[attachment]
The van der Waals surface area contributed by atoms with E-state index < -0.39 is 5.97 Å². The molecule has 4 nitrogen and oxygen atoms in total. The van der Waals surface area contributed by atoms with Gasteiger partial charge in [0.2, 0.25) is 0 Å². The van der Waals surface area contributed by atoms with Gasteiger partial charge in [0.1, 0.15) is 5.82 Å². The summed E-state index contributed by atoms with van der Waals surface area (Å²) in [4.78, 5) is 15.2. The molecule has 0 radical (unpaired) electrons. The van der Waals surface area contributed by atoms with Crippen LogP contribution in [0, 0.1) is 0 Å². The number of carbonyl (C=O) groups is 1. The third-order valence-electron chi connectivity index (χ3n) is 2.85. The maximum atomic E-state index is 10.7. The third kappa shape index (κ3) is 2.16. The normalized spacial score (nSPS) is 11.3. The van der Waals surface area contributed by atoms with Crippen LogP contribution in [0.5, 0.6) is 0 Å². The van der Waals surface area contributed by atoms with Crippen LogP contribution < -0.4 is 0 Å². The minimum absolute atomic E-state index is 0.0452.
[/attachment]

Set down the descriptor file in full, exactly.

The van der Waals surface area contributed by atoms with E-state index < -0.39 is 5.97 Å². The molecule has 4 nitrogen and oxygen atoms in total. The van der Waals surface area contributed by atoms with Gasteiger partial charge in [0.2, 0.25) is 0 Å². The van der Waals surface area contributed by atoms with Gasteiger partial charge in [0.1, 0.15) is 5.82 Å². The summed E-state index contributed by atoms with van der Waals surface area (Å²) in [4.78, 5) is 15.2. The molecule has 0 radical (unpaired) electrons. The van der Waals surface area contributed by atoms with Crippen LogP contribution in [0, 0.1) is 0 Å². The number of carbonyl (C=O) groups is 1. The third-order valence-electron chi connectivity index (χ3n) is 2.85. The maximum atomic E-state index is 10.7. The third kappa shape index (κ3) is 2.16. The normalized spacial score (nSPS) is 11.3. The van der Waals surface area contributed by atoms with Crippen LogP contribution in [0.5, 0.6) is 0 Å². The van der Waals surface area contributed by atoms with Crippen LogP contribution < -0.4 is 0 Å². The minimum absolute atomic E-state index is 0.0452.